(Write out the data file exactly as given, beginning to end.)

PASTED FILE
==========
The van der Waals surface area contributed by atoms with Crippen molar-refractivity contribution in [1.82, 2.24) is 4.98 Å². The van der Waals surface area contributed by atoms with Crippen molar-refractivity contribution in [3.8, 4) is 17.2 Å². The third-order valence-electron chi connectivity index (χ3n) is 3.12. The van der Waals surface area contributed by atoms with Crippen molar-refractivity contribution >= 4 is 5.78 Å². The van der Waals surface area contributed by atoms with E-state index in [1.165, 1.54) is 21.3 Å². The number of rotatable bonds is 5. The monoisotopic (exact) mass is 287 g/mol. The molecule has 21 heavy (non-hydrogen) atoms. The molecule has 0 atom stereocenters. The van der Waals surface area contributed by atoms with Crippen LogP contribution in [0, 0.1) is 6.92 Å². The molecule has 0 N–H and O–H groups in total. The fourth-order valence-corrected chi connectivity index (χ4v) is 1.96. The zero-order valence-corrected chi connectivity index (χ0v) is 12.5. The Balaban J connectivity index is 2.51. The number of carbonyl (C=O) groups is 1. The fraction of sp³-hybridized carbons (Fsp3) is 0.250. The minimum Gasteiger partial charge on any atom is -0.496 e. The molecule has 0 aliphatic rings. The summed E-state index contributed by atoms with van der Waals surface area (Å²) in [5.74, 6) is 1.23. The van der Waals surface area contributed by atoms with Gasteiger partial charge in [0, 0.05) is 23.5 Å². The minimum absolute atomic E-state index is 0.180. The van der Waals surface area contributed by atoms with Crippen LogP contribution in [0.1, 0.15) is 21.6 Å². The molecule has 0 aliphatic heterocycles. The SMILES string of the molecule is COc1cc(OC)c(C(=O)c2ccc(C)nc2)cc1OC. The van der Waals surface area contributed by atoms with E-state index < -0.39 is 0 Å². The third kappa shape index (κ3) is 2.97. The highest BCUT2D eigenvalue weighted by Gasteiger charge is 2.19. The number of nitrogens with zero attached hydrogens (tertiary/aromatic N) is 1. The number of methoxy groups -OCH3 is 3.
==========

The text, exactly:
The van der Waals surface area contributed by atoms with Crippen molar-refractivity contribution in [1.82, 2.24) is 4.98 Å². The van der Waals surface area contributed by atoms with Crippen molar-refractivity contribution in [3.8, 4) is 17.2 Å². The third-order valence-electron chi connectivity index (χ3n) is 3.12. The van der Waals surface area contributed by atoms with Crippen molar-refractivity contribution >= 4 is 5.78 Å². The van der Waals surface area contributed by atoms with E-state index in [1.165, 1.54) is 21.3 Å². The number of rotatable bonds is 5. The monoisotopic (exact) mass is 287 g/mol. The molecule has 21 heavy (non-hydrogen) atoms. The molecule has 0 atom stereocenters. The van der Waals surface area contributed by atoms with Crippen LogP contribution in [0, 0.1) is 6.92 Å². The molecule has 0 N–H and O–H groups in total. The fourth-order valence-corrected chi connectivity index (χ4v) is 1.96. The zero-order valence-corrected chi connectivity index (χ0v) is 12.5. The Balaban J connectivity index is 2.51. The number of carbonyl (C=O) groups is 1. The fraction of sp³-hybridized carbons (Fsp3) is 0.250. The minimum Gasteiger partial charge on any atom is -0.496 e. The molecule has 0 aliphatic rings. The summed E-state index contributed by atoms with van der Waals surface area (Å²) in [5.74, 6) is 1.23. The van der Waals surface area contributed by atoms with Gasteiger partial charge in [0, 0.05) is 23.5 Å². The minimum absolute atomic E-state index is 0.180. The van der Waals surface area contributed by atoms with Crippen LogP contribution in [0.1, 0.15) is 21.6 Å². The molecule has 0 aliphatic heterocycles. The SMILES string of the molecule is COc1cc(OC)c(C(=O)c2ccc(C)nc2)cc1OC. The van der Waals surface area contributed by atoms with E-state index < -0.39 is 0 Å². The third kappa shape index (κ3) is 2.97. The highest BCUT2D eigenvalue weighted by Gasteiger charge is 2.19. The number of nitrogens with zero attached hydrogens (tertiary/aromatic N) is 1. The number of methoxy groups -OCH3 is 3.